Debunking Some Internet Myths
MYTHS AND MISINFORMATION ABOUT SOCIAL SECURITY- Part 2
Myths and misstatements of fact frequently circulate on the Internet, in email and on websites, and are repeated in endless loops of misinformation. One common set of such misinformation involves a series of questions about the history of the Social Security system.
One Common Form of the Questions:
Q1: Which political party took Social Security from the independent trust fund and put it into the general fund so that Congress could spend it? Q2: Which political party eliminated the income tax deduction for Social Security withholding? Q3: Which political party started taxing Social Security annuities?
Q4: Which political party increased the taxes on Social Security annuities? Q5: Which political party decided to start giving annuity payments to immigrants?
THE CORRECT ANSWERS TO THE FIVE QUESTIONS Q1. Which political party took Social Security from the independent trust fund and put it into the general fund so that Congress could spend it?A1: There has never been any change in the way the Social Security program is financed or the way that Social Security payroll taxes are used by the federal government. The Social Security Trust Fund was created in 1939 as part of the Amendments enacted in that year. From its inception, the Trust Fund has always worked the same way. The Social Security Trust Fund has never been “put into the general fund of the government.”
Tax On Wages And Self
Benefits are funded by taxes imposed on wages of employees and self-employed persons. As explained below, in the case of employment, the employer and employee are each responsible for one half of the Social Security tax, with the employee’s half being withheld from the employee’s pay check. In the case of self-employed persons , the self-employed person is responsible for the entire amount of Social Security tax.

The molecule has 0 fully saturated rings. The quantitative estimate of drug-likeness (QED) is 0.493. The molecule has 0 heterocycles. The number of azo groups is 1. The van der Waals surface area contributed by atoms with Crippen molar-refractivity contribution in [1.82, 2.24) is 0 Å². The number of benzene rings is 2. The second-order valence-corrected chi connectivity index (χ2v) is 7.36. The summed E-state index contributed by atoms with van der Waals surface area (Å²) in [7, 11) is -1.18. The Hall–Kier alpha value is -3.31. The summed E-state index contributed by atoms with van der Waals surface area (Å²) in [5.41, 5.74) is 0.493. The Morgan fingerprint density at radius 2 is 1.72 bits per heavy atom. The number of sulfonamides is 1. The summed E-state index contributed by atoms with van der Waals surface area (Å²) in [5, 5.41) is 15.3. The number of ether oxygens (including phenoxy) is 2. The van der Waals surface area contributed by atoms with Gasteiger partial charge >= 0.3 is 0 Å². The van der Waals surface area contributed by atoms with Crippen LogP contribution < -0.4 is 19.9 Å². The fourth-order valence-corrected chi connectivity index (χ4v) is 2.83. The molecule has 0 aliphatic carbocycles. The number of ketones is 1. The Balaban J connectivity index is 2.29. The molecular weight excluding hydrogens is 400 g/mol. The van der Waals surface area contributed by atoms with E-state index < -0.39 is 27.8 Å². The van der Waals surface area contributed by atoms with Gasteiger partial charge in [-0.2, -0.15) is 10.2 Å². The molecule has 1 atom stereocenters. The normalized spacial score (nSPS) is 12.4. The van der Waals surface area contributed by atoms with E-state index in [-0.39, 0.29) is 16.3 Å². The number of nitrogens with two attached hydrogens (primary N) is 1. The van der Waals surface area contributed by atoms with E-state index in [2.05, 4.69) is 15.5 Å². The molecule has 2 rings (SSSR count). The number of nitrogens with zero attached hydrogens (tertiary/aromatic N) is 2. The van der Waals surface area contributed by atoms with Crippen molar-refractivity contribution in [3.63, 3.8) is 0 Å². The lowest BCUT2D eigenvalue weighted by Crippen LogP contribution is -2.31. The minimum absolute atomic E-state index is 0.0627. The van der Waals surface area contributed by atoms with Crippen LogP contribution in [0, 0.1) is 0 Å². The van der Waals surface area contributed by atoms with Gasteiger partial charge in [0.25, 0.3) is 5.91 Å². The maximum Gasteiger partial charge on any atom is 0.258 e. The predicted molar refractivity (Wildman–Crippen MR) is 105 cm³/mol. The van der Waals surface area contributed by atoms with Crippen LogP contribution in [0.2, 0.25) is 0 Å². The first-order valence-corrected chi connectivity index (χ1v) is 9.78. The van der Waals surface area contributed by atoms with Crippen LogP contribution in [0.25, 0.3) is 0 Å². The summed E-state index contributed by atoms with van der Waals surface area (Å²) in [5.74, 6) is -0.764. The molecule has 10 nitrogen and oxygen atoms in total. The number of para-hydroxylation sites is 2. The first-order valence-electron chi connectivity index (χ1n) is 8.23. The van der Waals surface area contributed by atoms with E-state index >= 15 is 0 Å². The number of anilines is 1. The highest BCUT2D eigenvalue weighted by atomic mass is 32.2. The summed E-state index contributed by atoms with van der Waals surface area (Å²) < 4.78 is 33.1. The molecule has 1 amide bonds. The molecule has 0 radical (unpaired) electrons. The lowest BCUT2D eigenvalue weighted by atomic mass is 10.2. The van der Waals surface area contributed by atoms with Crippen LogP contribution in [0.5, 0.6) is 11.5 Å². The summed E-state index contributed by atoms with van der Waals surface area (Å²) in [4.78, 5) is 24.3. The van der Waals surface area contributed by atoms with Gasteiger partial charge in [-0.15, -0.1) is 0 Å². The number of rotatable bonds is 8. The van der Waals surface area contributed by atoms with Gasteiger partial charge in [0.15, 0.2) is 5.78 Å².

The portion of taxes collected from the employee for Social Security are referred to as “trust fund taxes” and the employer is required to remit them to the government. These taxes take priority over everything, and represent the only debts of a corporation or LLC that can impose personal liability upon its officers or managers. A sole proprietor and officers of a corporation and managers of an LLC can be held personally liable for non-payment of the income tax and social security taxes whether or not actually collected from the employee.
A separate payroll tax of 1.45% of an employee’s income is paid directly by the employer, and an additional 1.45% deducted from the employee’s paycheck, yielding a total tax rate of 2.90%. There is no maximum limit on this portion of the tax. This portion of the tax is used to fund the Medicare program, which is primarily responsible for providing health benefits to retirees.
The Social Security tax rates from 1937â2010 can be accessed on the Social Security Administration‘s website.
Wages not subject to tax
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Ronald Reagans 1983 Amendments To The Social Security Act Of 1935
November 13, 2018By Georgeana Mimms
In 1983, the Reagan Administration amended the Social Security Act to :
As a result, in 2019-2020, the following changes will occur:
Establishing a Trust Fund
Establishing a separate Trust Fund for the American workers contribution to the retirement was a wise move. But it may have been better to designate it as a Reserve Trust Fund. A reserve fund cannot be used for any purpose other than that for which is was specifically designated. Had it been established as a Reserve Trust Fund, Congress would not have been able to borrow from it or use it for any other purpose, such as reducing the debt in the United States General Fund.